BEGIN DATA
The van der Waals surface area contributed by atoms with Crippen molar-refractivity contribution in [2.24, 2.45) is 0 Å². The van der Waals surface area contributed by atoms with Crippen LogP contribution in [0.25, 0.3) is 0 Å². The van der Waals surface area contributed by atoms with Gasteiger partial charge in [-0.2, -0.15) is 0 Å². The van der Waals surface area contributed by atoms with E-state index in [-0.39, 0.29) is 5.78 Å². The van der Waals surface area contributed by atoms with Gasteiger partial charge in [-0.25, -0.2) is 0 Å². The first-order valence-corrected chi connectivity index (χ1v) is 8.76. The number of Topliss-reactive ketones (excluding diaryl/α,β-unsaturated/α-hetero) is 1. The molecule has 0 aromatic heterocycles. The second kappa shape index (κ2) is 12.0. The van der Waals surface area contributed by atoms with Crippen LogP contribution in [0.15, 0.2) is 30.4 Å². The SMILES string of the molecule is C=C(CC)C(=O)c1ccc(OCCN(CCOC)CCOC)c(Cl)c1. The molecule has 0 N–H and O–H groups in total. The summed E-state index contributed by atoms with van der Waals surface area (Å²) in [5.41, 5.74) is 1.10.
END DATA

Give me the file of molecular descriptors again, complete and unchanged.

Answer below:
The van der Waals surface area contributed by atoms with Crippen molar-refractivity contribution in [2.24, 2.45) is 0 Å². The van der Waals surface area contributed by atoms with Crippen LogP contribution in [0.25, 0.3) is 0 Å². The van der Waals surface area contributed by atoms with Gasteiger partial charge in [-0.2, -0.15) is 0 Å². The van der Waals surface area contributed by atoms with E-state index in [-0.39, 0.29) is 5.78 Å². The van der Waals surface area contributed by atoms with Gasteiger partial charge in [-0.25, -0.2) is 0 Å². The first-order valence-corrected chi connectivity index (χ1v) is 8.76. The number of Topliss-reactive ketones (excluding diaryl/α,β-unsaturated/α-hetero) is 1. The molecule has 0 aromatic heterocycles. The second kappa shape index (κ2) is 12.0. The van der Waals surface area contributed by atoms with Crippen LogP contribution in [0.15, 0.2) is 30.4 Å². The SMILES string of the molecule is C=C(CC)C(=O)c1ccc(OCCN(CCOC)CCOC)c(Cl)c1. The molecule has 0 N–H and O–H groups in total. The summed E-state index contributed by atoms with van der Waals surface area (Å²) in [5.41, 5.74) is 1.10.